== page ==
Judge Approves Janssen Pharmaceuticals’ Guilty Plea of Misbranding

Judge Approves Janssen Pharmaceuticals’ Guilty Plea of Misbranding

By |2019-05-24T11:51:32+00:00November 12th, 2013|Blog Posts in 2013, News Blog|0 Comments

On November 4, 2011, the U.S. Department of Justice (DOJ) announced that Johnson & Johnson (J&J) and some of its subsidiaries will pay over $2.2 billion due to allegations regarding several prescription drugs. On November 7, 2013, as part of this settlement agreement, Janssen Pharmaceuticals Inc. (a J&J subsidiary) pled guilty to a misdemeanor charge for misbranding a drug that was at one time J&J’s largest seller. This criminal charge included promotion of the drug to the elderly for uses which have not been approved as safe and effective by the Food and Drug Administration. As commented by the U.S. District Judge Timothy Savage, who approved Janssen’s guilty plea, Janssen “acted in a ‘calculated manner’ with intent to ‘maximize profits with no regard to risk.'”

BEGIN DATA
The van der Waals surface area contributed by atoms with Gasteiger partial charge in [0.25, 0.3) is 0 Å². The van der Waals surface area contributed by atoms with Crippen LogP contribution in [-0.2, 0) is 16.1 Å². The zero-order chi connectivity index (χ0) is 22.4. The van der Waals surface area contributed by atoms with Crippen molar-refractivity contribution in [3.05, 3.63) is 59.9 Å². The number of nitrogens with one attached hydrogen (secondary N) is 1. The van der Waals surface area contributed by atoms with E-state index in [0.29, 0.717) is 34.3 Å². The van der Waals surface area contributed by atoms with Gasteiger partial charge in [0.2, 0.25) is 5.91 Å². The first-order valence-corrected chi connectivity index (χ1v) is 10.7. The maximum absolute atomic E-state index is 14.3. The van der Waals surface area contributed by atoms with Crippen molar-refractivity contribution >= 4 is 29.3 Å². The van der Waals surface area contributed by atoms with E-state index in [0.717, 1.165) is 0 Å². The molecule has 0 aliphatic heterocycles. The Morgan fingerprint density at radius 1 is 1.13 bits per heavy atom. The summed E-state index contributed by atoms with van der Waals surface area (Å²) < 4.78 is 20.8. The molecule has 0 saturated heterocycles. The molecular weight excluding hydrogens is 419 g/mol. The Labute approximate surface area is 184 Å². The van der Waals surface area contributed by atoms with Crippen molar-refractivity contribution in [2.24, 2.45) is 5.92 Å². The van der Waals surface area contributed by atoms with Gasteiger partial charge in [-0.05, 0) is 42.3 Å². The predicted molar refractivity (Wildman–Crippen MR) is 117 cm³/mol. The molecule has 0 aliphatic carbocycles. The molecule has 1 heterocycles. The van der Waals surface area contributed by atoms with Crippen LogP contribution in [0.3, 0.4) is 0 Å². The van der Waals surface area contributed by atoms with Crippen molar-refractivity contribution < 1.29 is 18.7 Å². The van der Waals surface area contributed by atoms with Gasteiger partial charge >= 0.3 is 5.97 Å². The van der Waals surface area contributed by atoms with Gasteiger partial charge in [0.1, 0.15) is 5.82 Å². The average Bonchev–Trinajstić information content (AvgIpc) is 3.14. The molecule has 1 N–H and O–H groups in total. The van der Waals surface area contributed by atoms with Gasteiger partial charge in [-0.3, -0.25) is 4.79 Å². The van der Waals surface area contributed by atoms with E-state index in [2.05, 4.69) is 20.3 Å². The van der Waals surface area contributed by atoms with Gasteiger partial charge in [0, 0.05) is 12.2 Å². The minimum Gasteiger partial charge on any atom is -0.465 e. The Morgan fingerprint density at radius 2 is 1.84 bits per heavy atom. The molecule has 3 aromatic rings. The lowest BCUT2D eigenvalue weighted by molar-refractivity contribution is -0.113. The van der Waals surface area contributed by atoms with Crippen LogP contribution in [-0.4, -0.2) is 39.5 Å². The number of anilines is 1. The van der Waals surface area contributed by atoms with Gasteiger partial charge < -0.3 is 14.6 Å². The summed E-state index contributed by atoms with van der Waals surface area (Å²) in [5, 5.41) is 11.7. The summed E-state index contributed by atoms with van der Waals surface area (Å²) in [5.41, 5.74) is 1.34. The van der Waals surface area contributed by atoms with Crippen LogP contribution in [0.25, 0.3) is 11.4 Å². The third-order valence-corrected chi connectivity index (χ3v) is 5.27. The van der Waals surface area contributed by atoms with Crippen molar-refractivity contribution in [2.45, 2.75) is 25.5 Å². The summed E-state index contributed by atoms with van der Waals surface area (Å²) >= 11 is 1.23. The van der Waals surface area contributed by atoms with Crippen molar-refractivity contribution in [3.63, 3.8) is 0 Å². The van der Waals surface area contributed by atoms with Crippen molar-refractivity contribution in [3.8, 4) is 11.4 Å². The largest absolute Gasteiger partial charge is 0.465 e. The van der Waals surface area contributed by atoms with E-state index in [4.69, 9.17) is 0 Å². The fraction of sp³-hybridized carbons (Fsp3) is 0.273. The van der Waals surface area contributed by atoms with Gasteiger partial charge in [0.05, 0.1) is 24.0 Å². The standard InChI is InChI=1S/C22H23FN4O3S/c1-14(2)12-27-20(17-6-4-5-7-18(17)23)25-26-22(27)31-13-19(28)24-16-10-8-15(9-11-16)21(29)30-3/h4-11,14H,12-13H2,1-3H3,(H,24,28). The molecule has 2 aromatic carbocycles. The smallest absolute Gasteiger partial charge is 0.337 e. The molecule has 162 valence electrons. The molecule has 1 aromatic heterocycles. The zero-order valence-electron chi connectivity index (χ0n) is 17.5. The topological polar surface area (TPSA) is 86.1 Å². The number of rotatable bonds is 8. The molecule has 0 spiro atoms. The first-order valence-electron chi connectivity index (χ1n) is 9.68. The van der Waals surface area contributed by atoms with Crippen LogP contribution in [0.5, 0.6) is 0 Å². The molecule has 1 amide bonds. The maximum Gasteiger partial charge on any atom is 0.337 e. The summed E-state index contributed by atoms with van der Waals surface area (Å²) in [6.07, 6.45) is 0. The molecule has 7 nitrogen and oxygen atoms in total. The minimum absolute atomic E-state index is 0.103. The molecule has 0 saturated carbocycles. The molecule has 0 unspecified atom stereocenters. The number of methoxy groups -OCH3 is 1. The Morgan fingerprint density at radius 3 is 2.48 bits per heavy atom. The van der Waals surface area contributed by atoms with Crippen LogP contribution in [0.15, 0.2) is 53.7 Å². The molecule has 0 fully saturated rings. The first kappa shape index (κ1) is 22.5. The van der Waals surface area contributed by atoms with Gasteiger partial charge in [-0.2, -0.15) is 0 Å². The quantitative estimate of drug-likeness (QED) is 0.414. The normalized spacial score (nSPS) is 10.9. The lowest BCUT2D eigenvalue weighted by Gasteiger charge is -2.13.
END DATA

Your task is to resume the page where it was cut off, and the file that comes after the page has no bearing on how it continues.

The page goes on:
Under the plea agreement, J&J’s subsidiary Janssen will pay $400 million, of which $336 million are for criminal fines, and $66 million are forfeited to the U.S. government. According to Zane Memeger, U.S Attorney for the Eastern District of Pennsylvania, the settlement is the largest in U.S. history involving a single drug.

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